During 2004 and early 2005 the surviving Faces had several near-reunions, none of which featured more than three members at the same time: In May 2004 Kenney Jones and Ronnie Wood joined Ian McLagan on stage at his concert at The Mean Fiddler in London. In August 2004 Wood and McLagan joined Stewart at the Hollywood Bowl; Wood also appeared at several other of Stewart's 2004 gigs, including New York's Madison Square Garden, the Royal Albert Hall and a street performance in London for an audience of 80,000.[citation needed] In March 2005 McLagan joined Ronnie Wood's band at a London show, which also featured Kenney Jones on drums for the final encore; and in December 2005 Wood joined Ian McLagan & the Bump Band for three numbers at a concert in Houston, Texas.[17]


The band reunited at the Royal Albert Hall, October 2009

On 11 June 2008 Rod Stewart announced that the surviving Faces were discussing a possible reunion, envisioning making a recording and/or performing at least one or two concerts.[18] On 18 November Rod Stewart, Ron Wood, Ian McLagan and Kenney Jones reunited along with Rod Stewart's touring bassist Conrad Korsch for a rehearsal "just to check if they can remember the songs";[19] the band's official reunion website was launched earlier the same month.[20] However, on 23 January 2009, a spokesman for Rod Stewart denied there were any plans for a 2009 Faces reunion tour.[21]

On 24 September 2009, it was announced that the Faces, minus Rod Stewart, would reunite for a one-off charity show for the Performing Rights Society's Music Members' Benevolent Fund, at the Royal Albert Hall in London. "This will be so special for us, staging a reunion for such a wonderful and prestigious event," said Ronnie Wood when the announcement of the concert was made. "Sadly Ronnie Lane can't be with us, but I'm sure he will be there in spirit, God bless him." Lane's widow, Katy, is one of many to receive assistance from the charity.[22] The event was held on 25 October. Ronnie Wood, Kenney Jones and Ian McLagan all took part, with various vocalists – notably Mick Hucknall – replacing Stewart, and Bill Wyman filling in for the late Ronnie Lane on bass guitar.[23]

On 25 May 2010, it was announced that the Faces had officially reformed with Hucknall taking on vocal duties, and Glen Matlock of the Sex Pistols on bass.[24] The band played festival dates in both 2010 and 2011, with dates in the UK, Belgium, the Netherlands and Japan.[25]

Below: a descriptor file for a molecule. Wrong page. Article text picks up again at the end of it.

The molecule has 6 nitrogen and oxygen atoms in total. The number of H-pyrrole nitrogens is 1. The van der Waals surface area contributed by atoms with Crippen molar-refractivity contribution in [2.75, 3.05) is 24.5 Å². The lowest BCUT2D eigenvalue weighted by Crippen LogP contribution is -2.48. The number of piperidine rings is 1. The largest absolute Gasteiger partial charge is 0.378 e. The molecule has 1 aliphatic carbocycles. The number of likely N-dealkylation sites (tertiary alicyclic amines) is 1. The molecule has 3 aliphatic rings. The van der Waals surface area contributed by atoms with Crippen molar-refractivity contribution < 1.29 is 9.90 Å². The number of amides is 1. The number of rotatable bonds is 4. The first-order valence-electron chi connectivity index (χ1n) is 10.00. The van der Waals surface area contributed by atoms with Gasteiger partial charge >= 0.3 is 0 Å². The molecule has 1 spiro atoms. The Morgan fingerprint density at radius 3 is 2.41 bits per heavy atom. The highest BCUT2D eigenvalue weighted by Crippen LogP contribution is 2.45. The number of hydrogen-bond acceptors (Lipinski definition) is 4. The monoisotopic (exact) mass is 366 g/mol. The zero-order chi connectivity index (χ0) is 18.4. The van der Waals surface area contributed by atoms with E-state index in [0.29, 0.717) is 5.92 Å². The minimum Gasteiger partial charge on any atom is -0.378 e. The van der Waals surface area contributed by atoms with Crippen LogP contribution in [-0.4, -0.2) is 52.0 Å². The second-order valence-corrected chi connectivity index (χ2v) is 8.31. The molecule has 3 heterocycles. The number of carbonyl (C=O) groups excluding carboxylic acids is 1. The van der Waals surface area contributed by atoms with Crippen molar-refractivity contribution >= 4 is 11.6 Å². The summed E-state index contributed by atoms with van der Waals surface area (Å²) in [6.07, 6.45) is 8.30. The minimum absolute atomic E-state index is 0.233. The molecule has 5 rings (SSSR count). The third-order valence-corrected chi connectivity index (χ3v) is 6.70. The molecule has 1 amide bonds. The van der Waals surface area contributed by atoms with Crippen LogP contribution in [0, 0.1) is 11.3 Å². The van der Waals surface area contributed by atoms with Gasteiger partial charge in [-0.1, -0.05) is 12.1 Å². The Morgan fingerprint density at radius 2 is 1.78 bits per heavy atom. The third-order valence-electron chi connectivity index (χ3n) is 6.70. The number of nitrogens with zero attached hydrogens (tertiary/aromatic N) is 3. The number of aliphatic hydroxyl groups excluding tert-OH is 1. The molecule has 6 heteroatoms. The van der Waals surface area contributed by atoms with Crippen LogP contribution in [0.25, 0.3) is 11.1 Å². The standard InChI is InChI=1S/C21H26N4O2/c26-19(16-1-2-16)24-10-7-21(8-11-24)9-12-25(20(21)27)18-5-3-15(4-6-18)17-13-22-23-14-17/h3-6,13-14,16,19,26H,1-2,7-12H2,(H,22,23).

The Small Faces/Faces were inducted into the Rock and Roll Hall of Fame in 2012.[26][27] On 23 March, the Faces announced that they would reunite with Rod Stewart to play at the induction ceremony for the first time in 19 years.[28] However, on the eve of the ceremony, Stewart bowed out owing to a bout of influenza and Hucknall was asked to sing in his stead.[29] In June 2013, speaking in an interview on YouTube, Kenney Jones confirmed the band's intention to reunite with Stewart for a tour in 2014.[30] However, Ian McLagan died on 3 December 2014, putting this reunion in doubt.

Influence on music[edit]

Although they enjoyed only modest success compared to contemporaries such as the Who and the Rolling Stones, the Faces have had considerable influence on latter-day rock revivalists.[3] Their good-natured, back-to-basics (and frequently liquor-laden) concerts and studio albums connect them with such bands as the Damned and the Sex Pistols.[3]



Main article: Faces discography


  1. ^ a b Zentgraf, Nico. "Woodworks 1957–1975". Retrieved 23 February 2008. 
  2. ^ Perrone, Pierre (6 November 2006). "Obituary: Art Wood: Frontman of the Artwoods". The Independent. Retrieved 27 February 2008. 
  3. ^ a b c d e f g Erlewine, Stephen Thomas. The Faces Biography at AllMusic. Retrieved 1 June 2014.
  4. ^ http://www.barnesandnoble.com/w/the-rod-stewart-album-rod-stewart/73413?ean=731455805826
  5. ^ McLagan, Ian (2000). All the Rage (revised edition). Pan Books. p. 153. ISBN 0-330-37673-X. 
  6. ^ see the notes for the Faces' The Definitive Rock Collection, Rhino Records, 2007
  7. ^ Wall, Mick (May 2007). "A Walk Through the Wood". Classic Rock (Future Publishing Ltd.). pp. 58–63. 
  8. ^ "Five Guys Walk into a Bar...". Rhino Records. July 2004. p. 46. 
  9. ^ a b Thompson, Dave. "Coast to Coast: Overture and Beginners – Faces". AllMusic. Retrieved 15 July 2011. 
  10. ^ Liner Notes for "Overture and Beginners"
  11. ^ Chart Positions Chart Positions for the Faces
  12. ^ Discogs.com listing for "Rough Mix"
  13. ^ Prato, Greg (16 September 1948). "Kenney Jones". AllMusic. Retrieved 15 July 2011. 
  14. ^ McLagan, Ian. "Mac's Pages". Retrieved 29 February 2008. 
  15. ^ "Room for Ravers: The Legendary Majik Mijits". MakingTime.co.uk. Retrieved 29 February 2008. 
  16. ^ "Hot Singles Sales". Billboard.com. 19 November 2005. Retrieved 1 March 2008. [dead link]
  17. ^ Zentgraf, Nico. "The Complete Works of the Rolling Stones 1962–2008". Retrieved 14 June 2008. 
  18. ^ "It's Official: Faces Reunion". Mix 100.7 WMTX-FM. Retrieved 14 June 2008. 
  19. ^ "THE FACES, WITH ROD STEWART, TO START REHEARSALS...". GUARDIAN (UK). Retrieved 13 November 2008. 
  20. ^ "THE FACES OFFICIAL REUNION WEBSITE". Retrieved 14 November 2008. 
  21. ^ "Rod Stewart denies Faces reunion". Newsvote.bbc.co.uk. 23 January 2009. Retrieved 15 July 2011. 
  22. ^ "Entertainment | Faces to reform without Stewart". BBC News. 24 September 2009. Retrieved 15 July 2011. 
  23. ^ Fortnam, Ian (26 October 2009). "Holding Back The Jeers: Hucknall Sings With Faces". Classic Rock. Retrieved 31 October 2009. 
  24. ^ "Mick and The Faces". 
  25. ^ "Hucknall named Faces new singer". 
  26. ^ Rod Stewart: 'I'll Definitely Make Myself Available' for a Faces Reunion Rolling Stone. Retrieved 8 December 2011
  27. ^ "Rock Hall Inductees 2012: Guns N' Roses, Beastie Boys Make Grade". 
  28. ^ Rod Stewart/the Faces reunite at the Rock Hall Induction stage, spin.com, March 23rd
  29. ^ "Devastated" Rod Stewart skips Rock Hall ceremony Reuters, 13 April 2012.
  30. ^ Webb, Spike (12 June 2013). "Kenney Jones (The Faces/The Who) – Interview with Spike". Mad Bad & Dangerous. Retrieved 1 June 2014. 

External links[edit]